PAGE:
Monday, December 10, 2012

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Maia and I fooling around.  This was from May of this year.

John, Monday, December 10, 2012.
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This was Maia and I playing "nostril flare war" on April 1st of this year.  I had forgotten about this and found it while doing computer archaeology.

John, Monday, December 10, 2012

Tuesday, December 04, 2012

I take a chance


On the way to the Bark Park tonight, Maia pulled back her lips and looked at her incisors in the mirror in the visor.

"Do I look weird?" she wanted to know.  Her incisors are growing over her baby teeth.

"A lot of kids have that," I said.  "We'll take you to an orthodontist."

"Mom already did," she said.

"Well, we'll take you back when they all grow out."

She studied herself somemore.

"That's why they got rid of you," I said.  "You're a vampire!" And I tickled her.

"If I'm a vampire, they're vampires, too!" she said.

"They want to take over the world!" I said.  And tickled her somemore.

She laughed a lot.

I joked with her once before about things that cause her paid.  It was this year.  She had come out of a doctor's appointment, and I asked, "Did they find anything else missing?"

She had laughed.

The pic is of Maia and Cocoa at the Bark Park tonight.


Monday, December 03, 2012

Maia asks a question

"Did my biological mother know that I was missing an ear?" "Yes." "Then why did she leave me?" "We don't know, Maia." "I have an idea. What if she left me because I'm missing an ear?" "Well, we don't know for sure. But that is possible." Maia asked me these questions while we were out at dinner tonight. The pic is of her grooming Cocoa as I wrote this. (Well, it looks like I'll have to add the pic later on.) John, Monday, Dec. 2, 2012

Maia plays a game with Lana

We took Alana with us to the Bark Park, today. She's a little girl who lives down the street, also adopted, and also from Kazakhstan. At the bark Park, Maia and Lana were playing on a tree. I had tried to get them to come down from it and stay down from it because Lana had an injured foot. But towards the end of the hour--we always stay at the Bark Park for about an hour--Maia and Lana were up the tree again, Maia ahead of Lana. I insisted that they come down. Lana initiated a gave of tag with Maia, probably because Maia was higher up the tree than she could hope to get with her hurt foot, and she wanted to put Maia one down to her. But Maia tagged her back and that either caused or happened at the time that Lana slid down the tree. Lana ended up on her belly on the ground, which was a little muddy. Lana was crying and angry at Maia, and dirty from the fall. I helped her to clean off, but she stayed angry at Maia. On the way back in the case, Maia kept trying to get Lana to talk to her, but she wouldn't. Lana is 9 but acts like she's 5. Finally, in response to a protest from Lana that she stop, Maia said, "But I'm not Maia." "Who are you?" Lana wanted to know. "Cocoa," Maia said. Although it didn't last, Lana talked to her for a time then. Funny, how such a pretense had the power to break the ice between them. Creative, for Maia to come up with that. John, Sunday, December 2, 2012.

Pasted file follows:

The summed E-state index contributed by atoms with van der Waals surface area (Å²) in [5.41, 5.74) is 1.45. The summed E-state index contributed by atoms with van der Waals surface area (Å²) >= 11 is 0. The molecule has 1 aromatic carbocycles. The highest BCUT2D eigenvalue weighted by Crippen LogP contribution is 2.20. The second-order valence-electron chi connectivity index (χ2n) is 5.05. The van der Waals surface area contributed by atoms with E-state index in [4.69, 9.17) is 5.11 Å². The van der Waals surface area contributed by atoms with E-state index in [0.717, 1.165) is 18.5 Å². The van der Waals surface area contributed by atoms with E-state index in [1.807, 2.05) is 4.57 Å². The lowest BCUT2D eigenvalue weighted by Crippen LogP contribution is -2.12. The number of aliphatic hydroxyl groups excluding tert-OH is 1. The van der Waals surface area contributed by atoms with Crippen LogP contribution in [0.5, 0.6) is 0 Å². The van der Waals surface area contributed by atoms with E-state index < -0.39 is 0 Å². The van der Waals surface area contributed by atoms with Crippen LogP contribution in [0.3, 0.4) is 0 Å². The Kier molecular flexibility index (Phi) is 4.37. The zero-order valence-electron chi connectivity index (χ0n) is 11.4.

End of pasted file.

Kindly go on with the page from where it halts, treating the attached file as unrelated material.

Tuesday, November 13, 2012

"Are there abused dogs in Hawaii?"

We were on our way home from the Bark Park, today, when Maia asked this. "Well, yes," I said. I described a case that had been reported in the newspapers and on television that had involved a puppy mill and about 150 dogs. "Where do you find them?" she asked. I explained that what usually happens is that the police get called in and that the police then call the Humane Society, so the dogs usually end up there. "Why are you asking about abused dogs?" I asked her. "Because I want to help them," she said. The depth of her feelings for dogs keeps impressing me. When she was at the orphanage, Kristina and I walked her around the perimeter of the orphanage buildings one day, and there was an old dog resting in a field. Maia had wanted to go investigate it, but we held her back because the ground was rough, and we weren't sure about the dog. "Would you like to volunteer at the Humane Society?" I asked her. "Yes," she said. John, Tuesday, November 13, 2012